I've interviewed a bunch of people for DBA role. For me, cert or no cert comes in a package. I'm willing to pay good money for good skill. Ask me if I'll hire a person because of MCDBA, etc? NO WAY!! I've met people with great certs (heaps of them!) but couldnt answer my simple question of "Explain clustered index and what its good for". She instead talk to me about programming, ended up knowing she's from a programmer background.
For me, a degree, masters, phd, etc shows a person has gone through some pain and therefore would be a bit more responsible than a person without. Cert shows his skills should beat a beginner in the field. But there are tons of way I could easily test his/her knowledge in SQL. I've asked some interview questions which i got back "It depends". To be fair, i always try to paint a more complete picture to make sure i've got an exact (possible) answer.
Pay more just because of cert = its nut.
Pay a lot for skill = yes
Pay a lot for skill + cert = yes
Pay a lot for skill + cert + interpersonal skill = definitely (will only know after sometime working in the environment)
Not to say all degree, masters, cert, etc all are too important (nonetheless it does matter to some level), but you'll know someone after working with them for sometime..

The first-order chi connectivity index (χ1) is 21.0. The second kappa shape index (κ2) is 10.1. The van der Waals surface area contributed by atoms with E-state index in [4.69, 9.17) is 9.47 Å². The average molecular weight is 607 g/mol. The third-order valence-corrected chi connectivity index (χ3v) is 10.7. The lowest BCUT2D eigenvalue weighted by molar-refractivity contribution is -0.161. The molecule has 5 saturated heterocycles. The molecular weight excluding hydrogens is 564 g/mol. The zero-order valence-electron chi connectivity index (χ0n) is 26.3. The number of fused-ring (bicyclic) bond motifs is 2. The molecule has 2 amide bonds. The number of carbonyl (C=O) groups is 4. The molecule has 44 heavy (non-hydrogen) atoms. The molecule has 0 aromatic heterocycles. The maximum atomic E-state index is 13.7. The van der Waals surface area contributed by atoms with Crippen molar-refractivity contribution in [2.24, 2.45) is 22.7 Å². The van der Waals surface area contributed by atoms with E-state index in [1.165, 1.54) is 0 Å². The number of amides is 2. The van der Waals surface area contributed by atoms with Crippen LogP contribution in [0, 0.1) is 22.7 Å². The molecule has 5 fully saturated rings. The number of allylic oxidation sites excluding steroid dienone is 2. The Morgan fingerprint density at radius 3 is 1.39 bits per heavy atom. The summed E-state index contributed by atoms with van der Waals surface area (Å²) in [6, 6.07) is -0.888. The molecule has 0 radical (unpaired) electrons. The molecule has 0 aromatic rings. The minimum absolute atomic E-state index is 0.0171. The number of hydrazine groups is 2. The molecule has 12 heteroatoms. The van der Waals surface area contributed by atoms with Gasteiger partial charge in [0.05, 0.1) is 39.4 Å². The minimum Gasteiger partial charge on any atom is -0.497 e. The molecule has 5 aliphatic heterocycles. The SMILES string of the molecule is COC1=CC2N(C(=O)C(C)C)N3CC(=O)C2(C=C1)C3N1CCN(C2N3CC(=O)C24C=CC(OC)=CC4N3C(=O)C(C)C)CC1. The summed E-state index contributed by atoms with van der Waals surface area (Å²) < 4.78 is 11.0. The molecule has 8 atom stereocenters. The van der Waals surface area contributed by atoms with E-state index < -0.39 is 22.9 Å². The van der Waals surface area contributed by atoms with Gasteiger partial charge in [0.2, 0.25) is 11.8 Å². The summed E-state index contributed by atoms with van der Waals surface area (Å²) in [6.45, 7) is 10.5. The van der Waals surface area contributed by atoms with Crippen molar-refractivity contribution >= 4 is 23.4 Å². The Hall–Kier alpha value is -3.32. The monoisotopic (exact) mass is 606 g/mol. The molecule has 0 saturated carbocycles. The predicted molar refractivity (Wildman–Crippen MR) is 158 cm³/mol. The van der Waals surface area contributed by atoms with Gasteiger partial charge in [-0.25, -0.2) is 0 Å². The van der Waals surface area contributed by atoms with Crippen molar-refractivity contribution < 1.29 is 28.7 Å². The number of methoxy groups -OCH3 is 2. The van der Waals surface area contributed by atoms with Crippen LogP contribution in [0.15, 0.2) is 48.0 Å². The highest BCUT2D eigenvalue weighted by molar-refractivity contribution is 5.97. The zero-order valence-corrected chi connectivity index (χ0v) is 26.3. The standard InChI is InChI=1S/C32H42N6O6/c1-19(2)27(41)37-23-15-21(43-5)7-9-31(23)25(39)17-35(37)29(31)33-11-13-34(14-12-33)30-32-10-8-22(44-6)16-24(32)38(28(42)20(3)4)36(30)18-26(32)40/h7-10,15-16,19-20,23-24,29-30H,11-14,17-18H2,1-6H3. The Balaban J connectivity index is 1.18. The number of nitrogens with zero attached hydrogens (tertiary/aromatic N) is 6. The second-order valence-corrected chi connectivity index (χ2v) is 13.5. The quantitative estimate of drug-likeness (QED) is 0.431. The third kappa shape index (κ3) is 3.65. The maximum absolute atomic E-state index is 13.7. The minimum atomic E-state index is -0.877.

I would like to raise what I believe is a major issue with the certification exams. This is, the fact that there is no way to find out which questions you got wrong and why.
I went into my certification exam (MCTS: SQL Server 2005) fully expecting to be able to answer every question correctly. I passed well but was frustrated by the fact that I could not find out where I went wrong. All they show you is general 'areas' where you could improve.
I understand that Microsoft is concerned that people will sell off the questions and answers, but I still think that not providing a list of questions which were answered incorrectly is unfair to the candidate. You have already seen the question, so where is the harm in showing it to you again, along with the incorrect answer that you chose. They don't have to show you the correct answer, it should be up to you to go back and see why you got it wrong.